ADDIS ABABA, Ethiopia — Two weeks after the Ethiopian government made the surprise announcement that it was ready to accept a nearly 20-year-old peace deal with Eritrea, the reclusive leader of the country said Wednesday it would send a delegation to Addis Ababa to discuss the matter.
The move brings a glimmer of hope that one of the bloodiest and most intractable conflicts in the Horn of Africa — between two countries closely bound by language, religion and ethnicity — will be resolved soon.
In a nationally televised speech marking Eritrean Martyrs’ Day, President Isaias Afwerki said both peoples yearned for peace and recent changes in Ethiopia made that more possible.
“We will send a delegation to Addis Ababa to gauge current developments directly and in depth as well as to chart out a plan for continuous future action,” he said, according to an official translation of the speech. “The Eritrean people, but also the Ethiopian people, have lost an opportunity of two generations for over half a century,” Afwerki added.
According to his chief of staff, Ethiopian Prime Minister Abiy Ahmed has responded by expressing “readiness to welcome warmly and with considerable goodwill the Eritrean delegation.”
Although a great deal of complex discussion and negotiation must still take place, it is the first break in the wall of hostility between the countries in two decades and could bring change to Eritrea’s closed-off regime.
“It is a huge development,” said Martin Plaut, author of “Understanding Eritrea” and a senior research fellow at the University of London. “It’s the most significant development since the end of the war in 2000 and the rejection of the boundary agreement which was meant to settle where the border lay between the two countries.”
Eritrea, a mountainous coastal country of just 5 million, was once a province of Ethiopia. However, after it helped Ethiopian rebels in 1991 overthrow the communist-led government, it voted for independence in 1993.
Tensions flared with its former Ethiopian allies over the border demarcation, turning into a full-scale war in 1998 over the remote town of Badme. The fighting raged for two years and claimed at least 70,000 lives in brutal, trench warfare .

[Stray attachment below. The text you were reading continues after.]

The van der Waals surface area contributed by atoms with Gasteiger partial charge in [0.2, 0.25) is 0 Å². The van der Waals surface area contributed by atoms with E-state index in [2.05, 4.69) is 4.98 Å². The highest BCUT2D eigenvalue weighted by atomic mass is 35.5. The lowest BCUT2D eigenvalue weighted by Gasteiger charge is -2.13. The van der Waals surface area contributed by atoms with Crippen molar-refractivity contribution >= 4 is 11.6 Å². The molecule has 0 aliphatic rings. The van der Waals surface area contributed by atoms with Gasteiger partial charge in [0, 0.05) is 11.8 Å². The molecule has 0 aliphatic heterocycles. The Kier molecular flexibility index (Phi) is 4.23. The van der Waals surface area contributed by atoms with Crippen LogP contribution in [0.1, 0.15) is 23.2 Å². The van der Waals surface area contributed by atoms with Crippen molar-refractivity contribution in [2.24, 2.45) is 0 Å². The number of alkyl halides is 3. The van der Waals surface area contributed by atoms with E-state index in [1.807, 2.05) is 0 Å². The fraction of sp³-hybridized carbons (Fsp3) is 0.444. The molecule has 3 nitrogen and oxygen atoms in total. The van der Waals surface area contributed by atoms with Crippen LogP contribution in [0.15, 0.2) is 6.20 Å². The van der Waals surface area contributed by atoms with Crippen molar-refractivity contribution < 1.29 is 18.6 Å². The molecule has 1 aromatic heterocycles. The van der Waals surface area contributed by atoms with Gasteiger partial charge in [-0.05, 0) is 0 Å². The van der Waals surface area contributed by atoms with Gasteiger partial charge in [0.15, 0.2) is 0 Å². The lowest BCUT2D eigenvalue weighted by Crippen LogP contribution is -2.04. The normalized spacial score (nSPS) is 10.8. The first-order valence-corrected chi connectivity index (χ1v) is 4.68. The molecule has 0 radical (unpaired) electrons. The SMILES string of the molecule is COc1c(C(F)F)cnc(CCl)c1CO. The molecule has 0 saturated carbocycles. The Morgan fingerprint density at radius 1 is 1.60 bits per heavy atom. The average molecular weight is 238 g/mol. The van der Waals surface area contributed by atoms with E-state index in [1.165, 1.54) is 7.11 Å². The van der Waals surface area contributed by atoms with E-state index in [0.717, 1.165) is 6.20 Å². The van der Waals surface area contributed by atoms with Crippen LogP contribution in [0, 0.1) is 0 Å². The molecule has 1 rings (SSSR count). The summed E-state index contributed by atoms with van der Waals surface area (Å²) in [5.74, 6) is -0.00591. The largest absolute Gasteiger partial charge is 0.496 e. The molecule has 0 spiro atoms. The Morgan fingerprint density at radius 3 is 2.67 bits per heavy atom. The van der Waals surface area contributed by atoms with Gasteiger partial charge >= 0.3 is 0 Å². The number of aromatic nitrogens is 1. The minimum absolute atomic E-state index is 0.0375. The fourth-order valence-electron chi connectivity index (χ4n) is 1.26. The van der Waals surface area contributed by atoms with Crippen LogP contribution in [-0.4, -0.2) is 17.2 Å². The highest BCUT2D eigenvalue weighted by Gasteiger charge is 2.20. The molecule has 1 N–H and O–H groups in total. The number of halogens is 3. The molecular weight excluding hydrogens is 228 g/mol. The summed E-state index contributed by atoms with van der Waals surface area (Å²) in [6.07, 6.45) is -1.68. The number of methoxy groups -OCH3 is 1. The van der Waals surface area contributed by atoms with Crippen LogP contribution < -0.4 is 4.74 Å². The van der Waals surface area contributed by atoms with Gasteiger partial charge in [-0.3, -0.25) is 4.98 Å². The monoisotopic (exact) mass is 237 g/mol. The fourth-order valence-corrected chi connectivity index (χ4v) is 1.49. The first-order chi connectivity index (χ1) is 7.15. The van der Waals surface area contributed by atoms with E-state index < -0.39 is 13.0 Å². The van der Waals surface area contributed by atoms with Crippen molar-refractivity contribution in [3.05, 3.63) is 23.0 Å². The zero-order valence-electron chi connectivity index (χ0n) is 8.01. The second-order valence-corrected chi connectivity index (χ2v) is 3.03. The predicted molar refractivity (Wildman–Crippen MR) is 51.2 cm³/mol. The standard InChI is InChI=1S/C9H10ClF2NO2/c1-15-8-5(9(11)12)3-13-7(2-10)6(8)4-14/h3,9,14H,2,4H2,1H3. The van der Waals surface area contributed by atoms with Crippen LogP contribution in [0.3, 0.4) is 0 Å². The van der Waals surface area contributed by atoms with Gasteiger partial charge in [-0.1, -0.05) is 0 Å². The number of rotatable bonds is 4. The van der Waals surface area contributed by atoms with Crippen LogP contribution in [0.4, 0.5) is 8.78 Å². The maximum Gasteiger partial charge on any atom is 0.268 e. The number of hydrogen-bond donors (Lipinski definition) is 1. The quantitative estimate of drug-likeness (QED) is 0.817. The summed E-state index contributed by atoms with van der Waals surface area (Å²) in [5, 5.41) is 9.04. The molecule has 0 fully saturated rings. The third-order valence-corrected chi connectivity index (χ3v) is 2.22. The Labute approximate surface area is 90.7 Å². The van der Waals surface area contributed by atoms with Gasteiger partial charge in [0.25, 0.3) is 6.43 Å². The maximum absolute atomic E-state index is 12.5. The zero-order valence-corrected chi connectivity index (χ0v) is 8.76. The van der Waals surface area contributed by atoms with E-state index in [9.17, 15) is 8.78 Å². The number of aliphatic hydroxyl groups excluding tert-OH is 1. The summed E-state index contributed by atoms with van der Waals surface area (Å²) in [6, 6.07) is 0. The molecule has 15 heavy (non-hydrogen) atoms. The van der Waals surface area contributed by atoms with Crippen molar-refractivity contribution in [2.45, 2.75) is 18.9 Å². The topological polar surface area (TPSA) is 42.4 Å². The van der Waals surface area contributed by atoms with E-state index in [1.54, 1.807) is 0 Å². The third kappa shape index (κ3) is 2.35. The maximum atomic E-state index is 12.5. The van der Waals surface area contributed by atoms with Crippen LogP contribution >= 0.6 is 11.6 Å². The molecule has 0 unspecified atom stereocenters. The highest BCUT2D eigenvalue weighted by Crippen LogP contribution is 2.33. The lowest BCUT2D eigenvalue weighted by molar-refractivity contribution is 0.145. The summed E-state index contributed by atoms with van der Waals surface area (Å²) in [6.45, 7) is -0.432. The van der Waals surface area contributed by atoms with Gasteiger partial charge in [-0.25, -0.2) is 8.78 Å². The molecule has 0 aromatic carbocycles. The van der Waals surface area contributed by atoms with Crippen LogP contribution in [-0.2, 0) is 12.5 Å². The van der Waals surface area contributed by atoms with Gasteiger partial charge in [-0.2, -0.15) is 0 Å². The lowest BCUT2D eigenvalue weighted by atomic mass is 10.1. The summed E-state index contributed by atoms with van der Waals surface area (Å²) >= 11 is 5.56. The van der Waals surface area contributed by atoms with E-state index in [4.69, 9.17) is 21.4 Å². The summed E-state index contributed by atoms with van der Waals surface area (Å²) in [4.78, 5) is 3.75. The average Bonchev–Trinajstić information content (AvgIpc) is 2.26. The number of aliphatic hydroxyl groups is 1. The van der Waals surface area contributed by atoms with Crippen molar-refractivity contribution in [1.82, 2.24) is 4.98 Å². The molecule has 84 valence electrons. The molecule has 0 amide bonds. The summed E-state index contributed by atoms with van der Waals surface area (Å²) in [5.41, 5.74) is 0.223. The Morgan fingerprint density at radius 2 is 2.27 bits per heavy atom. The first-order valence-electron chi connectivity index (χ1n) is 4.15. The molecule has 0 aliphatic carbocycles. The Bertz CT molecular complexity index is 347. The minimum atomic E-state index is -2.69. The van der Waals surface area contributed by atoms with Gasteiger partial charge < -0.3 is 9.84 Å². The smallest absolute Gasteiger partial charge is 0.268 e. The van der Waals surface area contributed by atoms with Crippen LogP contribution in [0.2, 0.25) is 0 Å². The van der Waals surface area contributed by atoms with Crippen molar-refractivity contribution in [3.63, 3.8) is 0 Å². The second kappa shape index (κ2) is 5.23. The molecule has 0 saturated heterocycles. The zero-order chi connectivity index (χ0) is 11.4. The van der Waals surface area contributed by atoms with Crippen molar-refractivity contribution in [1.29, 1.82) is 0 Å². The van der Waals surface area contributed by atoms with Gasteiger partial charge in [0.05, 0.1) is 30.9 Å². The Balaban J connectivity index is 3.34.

A peace accord brokered in Algiers in 2000 left the fate of Badme and other regions to an international arbitration council, which, using colonial-era documents, decided in favor of Eritrea in 2002. Ethiopia refused to heed the decision, and the two countries have remained at war since, supporting rival rebel groups and occasionally shelling each other, killing hundreds.
While Ethiopia has become one of the fastest-growing economies in Africa, Eritrea has remained largely closed to the outside world, with some of the world’s harshest restrictions on freedom of the press.
The country also remains on a war footing, with indefinite universal conscription for the military, prompting many thousands to flee the country.
Peace with Ethiopia would remove much of the justification for this war footing, said Plaut, and that would probably encourage change in Isaias’s regime, which has ruled the country since independence.
“If it is successful, there will no longer be any reason to have 100,000s of Eritreans trapped in indefinite military service and postponing having democratic elections,” he said. “And that will make the situation much harder for President Isaias in the long run.”
The first inkling of change came June 5, when Abiy, who took office in April, broke with decades of policy and said he would recognize the 2000 deal, as part of radical domestic overhauls.
There have been protests in Badme, with people insisting they would refuse to leave and the decision made a mockery of the thousands who’d died in the fighting.
The dominant political party in that region, the Tigrayan People’s Liberation Front, which is part of the governing coalition, also expressed opposition to the decision — a rare split for Ethiopia, where the politics has long had an authoritarian cast.
In a question-and-answer session in parliament on Monday, Abiy came under criticism for the move. He reminded lawmakers he himself was part of the army that drove the Eritreans out of Badme.
“I was standing in that village when we put up flag, and I cried. Many of my friends who fought in that war, we had to bury,” said Abiy, a former lieutenant colonel in the army. “I paid the price.”
While acknowledging the massive losses in the war, he said it was time to end it and bring jobs and prosperity to the people living along that border.
There has been no sign of a withdrawal yet of Ethiopian forces from Badme.
Abiy was voted in by the ruling party as prime minister in March after years of unrest by the country’s main ethnic groups and has since embarked on reforms in an effort to open up the politics in the country.
In his speech, Eritrea’s Isaias acknowledged the changes in Ethiopia and deemed them an opportunity for peace.
“It spurred the wrath and a rebellion in the people who said ‘enough is enough,’ ” he said “Ethiopia is now at a turning point or transition.”
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